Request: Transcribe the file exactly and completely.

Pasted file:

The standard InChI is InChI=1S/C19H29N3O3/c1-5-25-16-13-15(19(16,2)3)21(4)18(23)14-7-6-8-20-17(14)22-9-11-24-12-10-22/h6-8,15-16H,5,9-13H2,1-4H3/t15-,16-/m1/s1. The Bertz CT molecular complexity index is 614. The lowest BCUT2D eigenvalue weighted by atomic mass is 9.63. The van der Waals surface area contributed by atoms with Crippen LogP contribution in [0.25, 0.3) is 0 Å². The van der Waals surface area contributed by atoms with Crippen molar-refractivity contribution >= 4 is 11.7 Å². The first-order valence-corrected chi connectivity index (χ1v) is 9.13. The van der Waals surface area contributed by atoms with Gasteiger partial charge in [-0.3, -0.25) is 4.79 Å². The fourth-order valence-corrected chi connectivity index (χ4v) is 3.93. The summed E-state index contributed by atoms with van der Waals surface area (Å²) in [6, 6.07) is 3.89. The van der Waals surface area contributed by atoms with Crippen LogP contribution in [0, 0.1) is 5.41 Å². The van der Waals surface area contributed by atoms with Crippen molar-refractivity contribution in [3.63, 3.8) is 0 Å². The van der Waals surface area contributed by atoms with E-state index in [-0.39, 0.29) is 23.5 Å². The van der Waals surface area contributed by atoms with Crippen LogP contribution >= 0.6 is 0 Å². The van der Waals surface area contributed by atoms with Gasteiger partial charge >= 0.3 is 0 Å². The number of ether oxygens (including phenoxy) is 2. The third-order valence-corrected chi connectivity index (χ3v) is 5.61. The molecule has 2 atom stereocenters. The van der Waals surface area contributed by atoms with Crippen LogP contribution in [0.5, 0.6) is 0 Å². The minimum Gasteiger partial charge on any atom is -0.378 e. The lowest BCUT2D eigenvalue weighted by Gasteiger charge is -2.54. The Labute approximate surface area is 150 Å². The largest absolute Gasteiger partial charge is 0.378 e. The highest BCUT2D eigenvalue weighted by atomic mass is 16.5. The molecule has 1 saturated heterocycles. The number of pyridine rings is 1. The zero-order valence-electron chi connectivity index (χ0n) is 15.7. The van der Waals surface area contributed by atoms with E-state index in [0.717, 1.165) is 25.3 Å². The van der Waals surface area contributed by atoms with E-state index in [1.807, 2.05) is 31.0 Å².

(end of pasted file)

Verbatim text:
The standard InChI is InChI=1S/C19H29N3O3/c1-5-25-16-13-15(19(16,2)3)21(4)18(23)14-7-6-8-20-17(14)22-9-11-24-12-10-22/h6-8,15-16H,5,9-13H2,1-4H3/t15-,16-/m1/s1. The Bertz CT molecular complexity index is 614. The lowest BCUT2D eigenvalue weighted by atomic mass is 9.63. The van der Waals surface area contributed by atoms with Crippen LogP contribution in [0.25, 0.3) is 0 Å². The van der Waals surface area contributed by atoms with Crippen molar-refractivity contribution >= 4 is 11.7 Å². The first-order valence-corrected chi connectivity index (χ1v) is 9.13. The van der Waals surface area contributed by atoms with Gasteiger partial charge in [-0.3, -0.25) is 4.79 Å². The fourth-order valence-corrected chi connectivity index (χ4v) is 3.93. The summed E-state index contributed by atoms with van der Waals surface area (Å²) in [6, 6.07) is 3.89. The van der Waals surface area contributed by atoms with Crippen LogP contribution in [0, 0.1) is 5.41 Å². The van der Waals surface area contributed by atoms with Crippen molar-refractivity contribution in [3.63, 3.8) is 0 Å². The van der Waals surface area contributed by atoms with E-state index in [-0.39, 0.29) is 23.5 Å². The van der Waals surface area contributed by atoms with Crippen LogP contribution >= 0.6 is 0 Å². The van der Waals surface area contributed by atoms with Gasteiger partial charge >= 0.3 is 0 Å². The number of ether oxygens (including phenoxy) is 2. The third-order valence-corrected chi connectivity index (χ3v) is 5.61. The molecule has 2 atom stereocenters. The van der Waals surface area contributed by atoms with Crippen LogP contribution in [0.5, 0.6) is 0 Å². The minimum Gasteiger partial charge on any atom is -0.378 e. The lowest BCUT2D eigenvalue weighted by Gasteiger charge is -2.54. The Labute approximate surface area is 150 Å². The largest absolute Gasteiger partial charge is 0.378 e. The highest BCUT2D eigenvalue weighted by atomic mass is 16.5. The molecule has 1 saturated heterocycles. The number of pyridine rings is 1. The zero-order valence-electron chi connectivity index (χ0n) is 15.7. The van der Waals surface area contributed by atoms with E-state index in [0.717, 1.165) is 25.3 Å². The van der Waals surface area contributed by atoms with E-state index in [1.807, 2.05) is 31.0 Å².